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May 25

$10/Gallon Gas in Oslo Norway

by QSMA, Of Interest, Comments Off on $10/Gallon Gas in Oslo Norway

May 25

May 25, 2008

http://www.msnbc.msn.com/id/24896249/?GT1=43001

In Oslo this week working with a client, a large multinational engineering firm. At one point, I thought my eyes were fooling me, jetlag and all, but it was real. Gas prices at almost 13 NOK (Norwegian Kroner) per liter. At the current exchange of $5 dollars per Kroner, that’s almost $2.62 per liter. At 3.8 liters per gallon, you get… a gas price of almost $10 per gallon.

You thought $4 per gallon was painful? We ain’t seen nothing yet.

Oslo Gas.JPG

And Norway is an oil rich country – the third largest oil exporter after Russia and Saudi Arabia. As to gas prices, the truth is the Norwegian government taxes gasoline heavily, resulting in extraordinary energy consciousness and conservation in this country. Nobel Peace Prize recipient Al Gore is extremely popular in Norway. There was an all Electric Vehicle (EV) parade honoring the Nobel laureates at the awards ceremony last December. Increasingly, there are more of these electric cars parked on Oslo’s streets: the Buddy Car 🙂 Cute, eh?

Buddy Car.JPG

They’re so small that you see them parked perpendicularly on the streets of Oslo, nose outward, like a motorcycle. It ranked 29th in sales by automotive brands in Norway (2006 data), ahead of Jaguar, Fiat, Smart and Porsche, and goes from 0-50 mph in 7 seconds. I fell in love from the moment I saw them, and I want one for life back in the U.S. Interestingly, the first thing one of my companions said was an expression of concern about how it might hold up in a fender bender with an SUV. I’m less worried about that. Besides, at $10/gallon, a typical SUV would cost $200 to fill your tank (once). In time, there will be NO SUVs on American roads, especially with oil now at $135 per barrel. A year ago it was $50. We’re heading toward $200. It will cost between $17,000 to $25,000 per year to DRIVE YOUR CAR!

At $200 per barrel, a May 21 2008 article by Thomas Friedman of Flat World fame cited recent congressional testimony by energy expert Gal Luft, who said OPEC could “potentially buy the Bank of America in one month’s worth of production, Apple Computer in a week and General Motors in just three days.” Friedman’s NY Times article talked about the enormous global economic power shift, with America’s influence declining as oil prices rise along with the decline of the dollar. This is on a macroeconomic level. As an American traveling in Europe, I can tell you it hits hard on a micro level. The dollar is virtually impotent against European currency. A few years ago it was $9.20 against the Norwegian Kroner, falling to the current levels of $5, almost half. Against the Euro, it’s at $1.57. (Last year it cost a fortune for me to give a lecture in Ireland.)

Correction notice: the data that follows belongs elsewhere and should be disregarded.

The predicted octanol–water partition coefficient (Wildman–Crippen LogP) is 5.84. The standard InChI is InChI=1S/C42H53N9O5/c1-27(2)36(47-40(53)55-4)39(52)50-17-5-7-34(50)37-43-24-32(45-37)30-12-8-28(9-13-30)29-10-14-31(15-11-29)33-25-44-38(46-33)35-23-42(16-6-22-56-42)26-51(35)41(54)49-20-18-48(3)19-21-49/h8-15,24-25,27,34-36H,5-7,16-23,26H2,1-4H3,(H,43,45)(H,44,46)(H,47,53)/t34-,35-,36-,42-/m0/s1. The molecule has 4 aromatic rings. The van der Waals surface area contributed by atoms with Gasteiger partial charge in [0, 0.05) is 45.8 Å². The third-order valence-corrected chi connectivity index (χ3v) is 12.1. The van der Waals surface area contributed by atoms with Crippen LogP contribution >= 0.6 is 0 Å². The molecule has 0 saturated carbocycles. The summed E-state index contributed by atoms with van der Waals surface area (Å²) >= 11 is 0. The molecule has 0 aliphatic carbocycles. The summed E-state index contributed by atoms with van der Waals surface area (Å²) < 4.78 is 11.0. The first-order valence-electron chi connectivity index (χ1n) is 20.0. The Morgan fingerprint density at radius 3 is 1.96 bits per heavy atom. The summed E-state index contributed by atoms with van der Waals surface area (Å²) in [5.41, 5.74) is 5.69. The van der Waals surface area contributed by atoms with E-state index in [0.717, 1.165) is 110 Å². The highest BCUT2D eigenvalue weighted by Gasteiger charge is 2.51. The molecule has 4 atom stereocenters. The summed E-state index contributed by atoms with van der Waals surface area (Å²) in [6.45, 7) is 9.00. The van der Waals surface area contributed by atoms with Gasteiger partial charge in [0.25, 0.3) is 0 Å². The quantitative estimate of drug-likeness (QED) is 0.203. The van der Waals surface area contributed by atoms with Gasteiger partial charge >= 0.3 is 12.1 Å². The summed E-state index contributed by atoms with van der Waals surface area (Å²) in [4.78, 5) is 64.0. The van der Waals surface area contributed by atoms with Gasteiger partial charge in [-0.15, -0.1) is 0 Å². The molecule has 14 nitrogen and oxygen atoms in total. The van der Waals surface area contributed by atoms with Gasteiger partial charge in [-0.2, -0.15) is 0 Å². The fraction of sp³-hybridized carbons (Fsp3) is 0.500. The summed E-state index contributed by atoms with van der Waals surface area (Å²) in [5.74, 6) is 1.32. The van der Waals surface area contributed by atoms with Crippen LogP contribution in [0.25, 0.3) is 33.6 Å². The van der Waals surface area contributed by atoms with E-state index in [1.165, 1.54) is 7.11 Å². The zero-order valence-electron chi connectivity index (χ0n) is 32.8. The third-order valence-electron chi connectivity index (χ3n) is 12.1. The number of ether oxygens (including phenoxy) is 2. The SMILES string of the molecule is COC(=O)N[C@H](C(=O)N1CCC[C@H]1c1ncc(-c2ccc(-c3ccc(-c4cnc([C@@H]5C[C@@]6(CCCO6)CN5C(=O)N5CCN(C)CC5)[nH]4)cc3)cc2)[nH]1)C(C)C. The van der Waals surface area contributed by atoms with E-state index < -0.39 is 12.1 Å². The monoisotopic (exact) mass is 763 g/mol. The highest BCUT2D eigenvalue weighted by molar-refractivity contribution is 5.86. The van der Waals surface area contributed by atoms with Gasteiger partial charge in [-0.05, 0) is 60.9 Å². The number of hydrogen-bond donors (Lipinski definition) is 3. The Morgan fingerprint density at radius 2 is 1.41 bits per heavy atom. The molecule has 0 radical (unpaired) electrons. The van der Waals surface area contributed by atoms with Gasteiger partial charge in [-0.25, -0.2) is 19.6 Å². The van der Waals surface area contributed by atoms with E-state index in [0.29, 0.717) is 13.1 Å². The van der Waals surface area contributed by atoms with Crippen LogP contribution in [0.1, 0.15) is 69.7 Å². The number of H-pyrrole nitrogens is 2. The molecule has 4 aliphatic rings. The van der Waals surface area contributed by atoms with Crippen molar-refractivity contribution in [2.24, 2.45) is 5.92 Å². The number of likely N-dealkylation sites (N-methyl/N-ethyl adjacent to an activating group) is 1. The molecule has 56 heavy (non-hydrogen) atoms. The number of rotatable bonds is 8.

At current rates, a pizza costs $50 here in Oslo, and a Big Mac is $15. If Americans lived in Europe, they couldn’t afford to eat or drive. A new world order? Enough to make you think about buying a Buddy car? What might it take?

Update June 1 2008: Check out this interesting article about gas prices in other countries, from MSNBC.com
* Footnote on Norway, from Wikipedia. “Since World War II, Norway has experienced rapid economic growth, and is now amongst the wealthiest countries in the world, with a Scandinavian welfare system. Norway is the world’s third largest oil exporter after Russia and Saudi Arabia and the petroleum industry accounts for around a quarter of GDP. It has also rich resources of gas fields, hydropower, fish, forests, and minerals. Other main industries include food processing, shipbuilding, metals, chemicals, mining, fishing and pulp and paper products. Norway was ranked highest of all countries in human development from 2001 to 2006, and came second in 2007 (to fellow Nordic country Iceland). It also rated the most peaceful country in the world in a 2007 survey by Global Peace Index. It is a founding member of NATO.

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